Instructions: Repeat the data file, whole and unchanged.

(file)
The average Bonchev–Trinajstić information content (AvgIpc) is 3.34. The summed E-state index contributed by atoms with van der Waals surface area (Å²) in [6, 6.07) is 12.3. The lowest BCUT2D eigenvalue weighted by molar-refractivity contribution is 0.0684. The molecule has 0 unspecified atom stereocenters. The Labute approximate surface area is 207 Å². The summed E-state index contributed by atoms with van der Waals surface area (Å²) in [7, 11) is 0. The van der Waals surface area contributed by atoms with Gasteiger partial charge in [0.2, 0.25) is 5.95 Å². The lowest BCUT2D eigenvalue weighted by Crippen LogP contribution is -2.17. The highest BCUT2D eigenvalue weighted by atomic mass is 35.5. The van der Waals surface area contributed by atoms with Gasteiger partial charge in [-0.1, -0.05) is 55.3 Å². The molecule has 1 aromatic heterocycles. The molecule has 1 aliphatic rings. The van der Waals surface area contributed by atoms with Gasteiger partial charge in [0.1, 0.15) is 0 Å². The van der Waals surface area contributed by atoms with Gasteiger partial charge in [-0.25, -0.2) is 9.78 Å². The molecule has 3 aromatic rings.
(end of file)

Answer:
The average Bonchev–Trinajstić information content (AvgIpc) is 3.34. The summed E-state index contributed by atoms with van der Waals surface area (Å²) in [6, 6.07) is 12.3. The lowest BCUT2D eigenvalue weighted by molar-refractivity contribution is 0.0684. The molecule has 0 unspecified atom stereocenters. The Labute approximate surface area is 207 Å². The summed E-state index contributed by atoms with van der Waals surface area (Å²) in [7, 11) is 0. The van der Waals surface area contributed by atoms with Gasteiger partial charge in [0.2, 0.25) is 5.95 Å². The lowest BCUT2D eigenvalue weighted by Crippen LogP contribution is -2.17. The highest BCUT2D eigenvalue weighted by atomic mass is 35.5. The van der Waals surface area contributed by atoms with Gasteiger partial charge in [-0.1, -0.05) is 55.3 Å². The molecule has 1 aromatic heterocycles. The molecule has 1 aliphatic rings. The van der Waals surface area contributed by atoms with Gasteiger partial charge in [0.1, 0.15) is 0 Å². The van der Waals surface area contributed by atoms with Gasteiger partial charge in [-0.25, -0.2) is 9.78 Å². The molecule has 3 aromatic rings.